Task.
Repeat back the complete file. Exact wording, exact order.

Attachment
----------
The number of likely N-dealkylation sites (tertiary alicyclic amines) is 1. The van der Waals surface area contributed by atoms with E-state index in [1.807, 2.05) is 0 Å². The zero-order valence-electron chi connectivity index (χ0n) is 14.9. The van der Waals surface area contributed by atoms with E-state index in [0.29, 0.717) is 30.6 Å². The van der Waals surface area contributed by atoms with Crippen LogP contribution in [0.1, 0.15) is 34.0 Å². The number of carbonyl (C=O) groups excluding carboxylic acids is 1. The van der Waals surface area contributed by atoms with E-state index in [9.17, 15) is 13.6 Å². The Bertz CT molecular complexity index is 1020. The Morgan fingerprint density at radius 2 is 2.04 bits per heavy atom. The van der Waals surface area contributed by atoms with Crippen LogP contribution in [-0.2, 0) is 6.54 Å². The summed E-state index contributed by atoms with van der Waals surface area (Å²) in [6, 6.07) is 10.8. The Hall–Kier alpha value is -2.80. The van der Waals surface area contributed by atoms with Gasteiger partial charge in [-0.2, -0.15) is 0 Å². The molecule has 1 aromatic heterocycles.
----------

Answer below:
The number of likely N-dealkylation sites (tertiary alicyclic amines) is 1. The van der Waals surface area contributed by atoms with E-state index in [1.807, 2.05) is 0 Å². The zero-order valence-electron chi connectivity index (χ0n) is 14.9. The van der Waals surface area contributed by atoms with E-state index in [0.29, 0.717) is 30.6 Å². The van der Waals surface area contributed by atoms with Crippen LogP contribution in [0.1, 0.15) is 34.0 Å². The number of carbonyl (C=O) groups excluding carboxylic acids is 1. The van der Waals surface area contributed by atoms with E-state index in [9.17, 15) is 13.6 Å². The Bertz CT molecular complexity index is 1020. The Morgan fingerprint density at radius 2 is 2.04 bits per heavy atom. The van der Waals surface area contributed by atoms with Crippen LogP contribution in [-0.2, 0) is 6.54 Å². The summed E-state index contributed by atoms with van der Waals surface area (Å²) in [6, 6.07) is 10.8. The Hall–Kier alpha value is -2.80. The van der Waals surface area contributed by atoms with Gasteiger partial charge in [-0.2, -0.15) is 0 Å². The molecule has 1 aromatic heterocycles.